A former foreign service officer who served in North Korea while Kim Jong-Un’s father ruled is skeptical of President Trump’s claim that “there is no longer a nuclear threat from North Korea.” David Lambertson who worked as American liaison to the Korean Economic Development Organization in North Korea told me that the threat is over only in Trump’s “imagination.”
Early yesterday, President Trump congratulated himself in this tweet:
Just landed – a long trip, but everybody can now feel much safer than the day I took office. There is no longer a Nuclear Threat from North Korea. Meeting with Kim Jong Un was an interesting and very positive experience. North Korea has great potential for the future!
— Donald J. Trump (@realDonaldTrump) June 13, 2018
Lambertson spent five years as a part-time KEDO representative and was also an ambassador to Thailand during his career. He was in North Korea as a part of the project negotiated during the Clinton administration with Kim Jong-Il, the father of Kim Jong-Un. In exchange for a promise of halting North Korea’s nuclear weapons program, a consortium of nations agreed to build a nuclear power plant in North Korea. Eventually, the project ended without a completed plant and without the promises being kept by North Korea.
Lambertson told me that Trump returned from his summit with Kim Jong-Un “with very little of substance to show us.” Moreover, Trump gave up a couple of “substantive points, namely the halt to ‘provocative war games,’ and simply the elevation to world statesman of the world’s worst dictator.”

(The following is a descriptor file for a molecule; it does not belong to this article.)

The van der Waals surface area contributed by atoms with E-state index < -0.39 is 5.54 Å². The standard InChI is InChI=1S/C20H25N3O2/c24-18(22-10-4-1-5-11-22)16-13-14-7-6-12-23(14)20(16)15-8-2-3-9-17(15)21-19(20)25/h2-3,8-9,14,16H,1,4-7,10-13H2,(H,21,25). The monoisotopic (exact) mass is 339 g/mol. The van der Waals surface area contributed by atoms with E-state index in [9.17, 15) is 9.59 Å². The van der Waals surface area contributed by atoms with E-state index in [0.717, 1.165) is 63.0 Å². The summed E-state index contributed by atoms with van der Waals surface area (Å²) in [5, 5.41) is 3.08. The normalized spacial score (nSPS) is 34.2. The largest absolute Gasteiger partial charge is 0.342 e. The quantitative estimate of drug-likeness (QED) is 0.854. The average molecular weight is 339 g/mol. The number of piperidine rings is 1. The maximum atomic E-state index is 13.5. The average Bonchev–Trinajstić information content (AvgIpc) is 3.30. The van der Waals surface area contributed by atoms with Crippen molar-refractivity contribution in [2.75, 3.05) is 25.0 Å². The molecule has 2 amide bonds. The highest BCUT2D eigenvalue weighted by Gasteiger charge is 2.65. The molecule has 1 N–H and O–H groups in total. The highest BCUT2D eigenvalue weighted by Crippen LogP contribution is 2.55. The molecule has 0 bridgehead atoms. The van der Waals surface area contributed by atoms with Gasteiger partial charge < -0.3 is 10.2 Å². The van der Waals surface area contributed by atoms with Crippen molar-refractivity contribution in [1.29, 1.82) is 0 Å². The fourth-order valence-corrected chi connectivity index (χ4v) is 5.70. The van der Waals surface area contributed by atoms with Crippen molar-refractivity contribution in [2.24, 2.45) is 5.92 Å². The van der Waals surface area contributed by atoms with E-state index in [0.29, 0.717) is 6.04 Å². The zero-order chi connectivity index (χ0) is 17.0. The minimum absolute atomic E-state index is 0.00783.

Making a comparison to the Iran treaty, Lambertson said that the meeting was “the beginning of a ‘process,’ we are told–one that will bear close watching.” He added that “every milestone along the way needs to be looked at carefully and skeptically.”
Lambertson said “we should be thankful” that “tensions with North Korea are lower than they were” but added, “until there is actual, verifiable progress toward denuclearization, we should keep our enthusiasm under control, despite Trump’s bloviating.”
The North Korean nuclear threat has not disappeared, except perhaps in the President’s imagination.
Richard Haass, president of the Council on Foreign Relations concurs with Lambertson:
.@realDonaldTrump claim there is no longer a NK nuclear threat patently false. The summit changed nothing. Worse yet, overselling the summit makes it harder to keep sanctions in place, further reducing pressure on NK to reduce (much less give up) its nuclear weapons and missiles
— Richard N. Haass (@RichardHaass) June 13, 2018
Since Trump has returned from Singapore, he has praised Kim Jong-Un as a ruler who loves his people. This of course will come as a surprise to the people of North Korea.